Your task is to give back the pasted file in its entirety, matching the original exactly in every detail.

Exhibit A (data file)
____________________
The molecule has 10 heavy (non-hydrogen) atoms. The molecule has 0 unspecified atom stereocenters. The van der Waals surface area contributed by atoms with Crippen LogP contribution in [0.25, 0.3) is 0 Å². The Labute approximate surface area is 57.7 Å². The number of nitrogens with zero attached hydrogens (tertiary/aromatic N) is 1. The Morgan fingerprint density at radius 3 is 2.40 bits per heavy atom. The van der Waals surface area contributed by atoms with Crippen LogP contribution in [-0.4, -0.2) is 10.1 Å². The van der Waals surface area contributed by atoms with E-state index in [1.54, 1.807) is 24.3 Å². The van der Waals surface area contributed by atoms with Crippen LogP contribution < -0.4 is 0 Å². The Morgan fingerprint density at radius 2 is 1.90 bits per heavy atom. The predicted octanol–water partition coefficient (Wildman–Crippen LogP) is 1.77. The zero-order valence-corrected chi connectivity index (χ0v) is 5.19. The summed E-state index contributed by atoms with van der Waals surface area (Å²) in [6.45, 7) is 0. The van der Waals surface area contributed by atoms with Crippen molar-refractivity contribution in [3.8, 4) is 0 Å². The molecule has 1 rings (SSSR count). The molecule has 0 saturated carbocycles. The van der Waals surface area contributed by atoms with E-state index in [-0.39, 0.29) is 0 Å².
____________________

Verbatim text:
The molecule has 10 heavy (non-hydrogen) atoms. The molecule has 0 unspecified atom stereocenters. The van der Waals surface area contributed by atoms with Crippen LogP contribution in [0.25, 0.3) is 0 Å². The Labute approximate surface area is 57.7 Å². The number of nitrogens with zero attached hydrogens (tertiary/aromatic N) is 1. The Morgan fingerprint density at radius 3 is 2.40 bits per heavy atom. The van der Waals surface area contributed by atoms with Crippen LogP contribution in [-0.4, -0.2) is 10.1 Å². The van der Waals surface area contributed by atoms with E-state index in [1.54, 1.807) is 24.3 Å². The van der Waals surface area contributed by atoms with Crippen LogP contribution < -0.4 is 0 Å². The Morgan fingerprint density at radius 2 is 1.90 bits per heavy atom. The predicted octanol–water partition coefficient (Wildman–Crippen LogP) is 1.77. The zero-order valence-corrected chi connectivity index (χ0v) is 5.19. The summed E-state index contributed by atoms with van der Waals surface area (Å²) in [6.45, 7) is 0. The van der Waals surface area contributed by atoms with Crippen molar-refractivity contribution in [3.8, 4) is 0 Å². The molecule has 1 rings (SSSR count). The molecule has 0 saturated carbocycles. The van der Waals surface area contributed by atoms with E-state index in [-0.39, 0.29) is 0 Å².